Hot Hanoi Nights 10 things to do in Vietnam’s Capital
Have you ever written about a destination in just a few paragraphs? It’s hard to capture just the feeling of it in a few words.
Do you get any sense of the place from this ?
The lights were dim as we arrived in the terminal, like there were fluorescent bulbs missing. In hindsight I think it was the grime of age and probably cigarettes. It felt a little creepy for a capital city airport and I noticed the indifferent faces on the uniformed security. Sometimes it’s hard to work out what time of the day or night it was in the place you left and that feeling of sleep deprivation just makes things surreal.
When the terminal doors parted the air outside was thick with the smell of Asia. I love that smell, and the heat and noise. After hours of travel and air conditioned nothing, I felt excitement as I always do arriving anywhere. Here, the assault of noise and chaos hit me with a smack. The heat and the thick wet air wrapped around my lungs, and it took a minute before I could breathe again.
Every face beyond the air-conditioned terminal was talking at me, yelling, and gesturing towards a taxi or van and sometimes a laughably small bicycle with a double passenger seat. I was with Quang, and happy about it. Some hotels offer a taxi service, and I realized this pre-organized $20 luxury was probably one of my finest organisational milestones. He swept the chaos aside with a few words. The door to the minivan slid open and cool air curled onto the pavement before we set off into the traffic and beeping horns.
The road into the city was dark but all along the way there were pockets of light offering fascinating glimpses into shops and tall apartment buildings with washing fluttering, set beside small shacks where people were sitting cross legged or standing looking out. Dogs and children and micro roadside restaurants flashed past and the driver jabbed at the brakes and sounded his horn flipping from one lane to the next around other cars and vans and bicycles.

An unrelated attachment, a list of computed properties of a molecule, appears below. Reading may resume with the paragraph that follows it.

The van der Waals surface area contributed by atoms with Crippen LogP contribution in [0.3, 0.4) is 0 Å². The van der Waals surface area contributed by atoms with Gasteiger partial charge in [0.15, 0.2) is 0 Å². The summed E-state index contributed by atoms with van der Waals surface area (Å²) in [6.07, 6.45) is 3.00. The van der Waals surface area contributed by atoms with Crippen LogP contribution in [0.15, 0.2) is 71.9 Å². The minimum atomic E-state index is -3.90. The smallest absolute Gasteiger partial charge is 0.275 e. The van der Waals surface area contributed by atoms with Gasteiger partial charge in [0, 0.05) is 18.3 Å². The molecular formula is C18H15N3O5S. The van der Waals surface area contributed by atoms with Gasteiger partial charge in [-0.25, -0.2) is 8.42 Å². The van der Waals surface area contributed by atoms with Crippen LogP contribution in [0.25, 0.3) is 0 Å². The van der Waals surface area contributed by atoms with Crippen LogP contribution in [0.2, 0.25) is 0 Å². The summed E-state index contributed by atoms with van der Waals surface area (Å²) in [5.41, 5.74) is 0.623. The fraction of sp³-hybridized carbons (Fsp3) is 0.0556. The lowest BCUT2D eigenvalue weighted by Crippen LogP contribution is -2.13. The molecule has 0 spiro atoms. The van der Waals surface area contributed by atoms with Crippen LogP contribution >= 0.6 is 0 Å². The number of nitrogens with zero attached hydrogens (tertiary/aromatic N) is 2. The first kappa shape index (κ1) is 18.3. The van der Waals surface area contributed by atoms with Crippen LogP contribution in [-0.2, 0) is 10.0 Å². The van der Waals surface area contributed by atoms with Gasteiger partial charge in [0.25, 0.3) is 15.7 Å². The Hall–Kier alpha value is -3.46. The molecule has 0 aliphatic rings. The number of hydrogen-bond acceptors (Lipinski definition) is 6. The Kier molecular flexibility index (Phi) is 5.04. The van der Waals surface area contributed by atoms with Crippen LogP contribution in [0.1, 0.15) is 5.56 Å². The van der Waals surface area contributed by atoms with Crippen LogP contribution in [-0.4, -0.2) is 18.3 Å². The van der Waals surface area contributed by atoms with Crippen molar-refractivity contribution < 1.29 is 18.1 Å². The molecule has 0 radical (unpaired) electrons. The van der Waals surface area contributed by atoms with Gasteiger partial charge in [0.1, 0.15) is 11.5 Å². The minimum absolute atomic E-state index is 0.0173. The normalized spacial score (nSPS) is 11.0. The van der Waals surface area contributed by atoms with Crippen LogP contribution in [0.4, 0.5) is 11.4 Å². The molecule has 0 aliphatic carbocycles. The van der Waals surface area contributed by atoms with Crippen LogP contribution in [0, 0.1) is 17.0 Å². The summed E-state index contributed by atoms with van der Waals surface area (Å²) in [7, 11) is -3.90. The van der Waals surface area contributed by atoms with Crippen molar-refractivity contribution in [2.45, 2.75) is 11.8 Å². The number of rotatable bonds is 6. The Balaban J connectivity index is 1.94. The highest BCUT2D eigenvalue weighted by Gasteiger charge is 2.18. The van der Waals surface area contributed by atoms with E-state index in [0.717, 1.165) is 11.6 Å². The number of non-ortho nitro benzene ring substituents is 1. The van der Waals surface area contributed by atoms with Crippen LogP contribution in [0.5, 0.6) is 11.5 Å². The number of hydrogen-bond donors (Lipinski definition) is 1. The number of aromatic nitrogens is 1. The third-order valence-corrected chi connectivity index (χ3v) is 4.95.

The drive didn’t alter my state of mind, I needed sleep if I was going to relax and rid myself of the uneasy suspicion I felt towards my new surroundings. That first night I had to get used to the all night sound of horns blaring and motor bikes passing relentlessly in the darkness because this, I would learn, is Vietnam.
In the morning I swung the large shutters open and looked down from my second floor room. The Old Town was like a movie set. Below where the night before had been an empty street, there was now people slurping Pho perched on stools. A lady rang a bike bell as she picked her way across the traffic selling Pomelo from the back of her bike and on the corner, a couple of women doing a back alley deal with fresh fruit. Little shops had sprung up lined neatly along the walkway. A woman saw me looking down and held up a package of rice and curry wrapped in a leaf.
“ You want. Lady ?”
I was sold, in awe and love. The never ending bikes, the endless food and the smell, yes even the smell.
Hanoi is 13 hours flying time from Sydney. It’s chaotic but a good place to begin re-learning everything you have ever known about crossing the road. It’s good practise for Ho Chi Min City!. It’s also cooler here in the North so you can ease your way into the tropical weather. Find a deal on Trip Advisor for a hotel and stay in the old town.